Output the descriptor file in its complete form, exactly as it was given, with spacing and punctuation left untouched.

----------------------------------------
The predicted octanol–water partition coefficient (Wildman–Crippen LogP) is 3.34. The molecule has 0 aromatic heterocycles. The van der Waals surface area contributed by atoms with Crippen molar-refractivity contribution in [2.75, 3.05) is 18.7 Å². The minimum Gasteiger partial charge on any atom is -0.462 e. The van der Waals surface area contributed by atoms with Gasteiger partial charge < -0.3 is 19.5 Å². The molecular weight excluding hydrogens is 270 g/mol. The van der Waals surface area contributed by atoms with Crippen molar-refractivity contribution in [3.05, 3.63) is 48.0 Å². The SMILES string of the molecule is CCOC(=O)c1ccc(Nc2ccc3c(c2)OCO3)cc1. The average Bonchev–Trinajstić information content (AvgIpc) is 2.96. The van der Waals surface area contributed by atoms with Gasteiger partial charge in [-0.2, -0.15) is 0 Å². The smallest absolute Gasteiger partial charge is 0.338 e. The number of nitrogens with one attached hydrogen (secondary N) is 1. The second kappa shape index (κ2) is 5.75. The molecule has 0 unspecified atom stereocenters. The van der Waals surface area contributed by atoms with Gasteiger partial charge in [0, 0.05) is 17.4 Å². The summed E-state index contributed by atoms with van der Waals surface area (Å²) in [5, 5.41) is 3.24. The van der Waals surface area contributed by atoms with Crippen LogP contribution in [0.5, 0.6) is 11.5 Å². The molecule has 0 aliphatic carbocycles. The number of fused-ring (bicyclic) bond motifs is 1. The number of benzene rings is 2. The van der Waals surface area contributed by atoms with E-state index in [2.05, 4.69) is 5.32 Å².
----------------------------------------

The predicted octanol–water partition coefficient (Wildman–Crippen LogP) is 3.34. The molecule has 0 aromatic heterocycles. The van der Waals surface area contributed by atoms with Crippen molar-refractivity contribution in [2.75, 3.05) is 18.7 Å². The minimum Gasteiger partial charge on any atom is -0.462 e. The van der Waals surface area contributed by atoms with Gasteiger partial charge < -0.3 is 19.5 Å². The molecular weight excluding hydrogens is 270 g/mol. The van der Waals surface area contributed by atoms with Crippen molar-refractivity contribution in [3.05, 3.63) is 48.0 Å². The SMILES string of the molecule is CCOC(=O)c1ccc(Nc2ccc3c(c2)OCO3)cc1. The average Bonchev–Trinajstić information content (AvgIpc) is 2.96. The van der Waals surface area contributed by atoms with Gasteiger partial charge in [-0.2, -0.15) is 0 Å². The smallest absolute Gasteiger partial charge is 0.338 e. The number of nitrogens with one attached hydrogen (secondary N) is 1. The second kappa shape index (κ2) is 5.75. The molecule has 0 unspecified atom stereocenters. The van der Waals surface area contributed by atoms with Gasteiger partial charge in [0, 0.05) is 17.4 Å². The summed E-state index contributed by atoms with van der Waals surface area (Å²) in [5, 5.41) is 3.24. The van der Waals surface area contributed by atoms with Crippen LogP contribution in [0.5, 0.6) is 11.5 Å². The molecule has 0 aliphatic carbocycles. The number of fused-ring (bicyclic) bond motifs is 1. The number of benzene rings is 2. The van der Waals surface area contributed by atoms with E-state index in [2.05, 4.69) is 5.32 Å².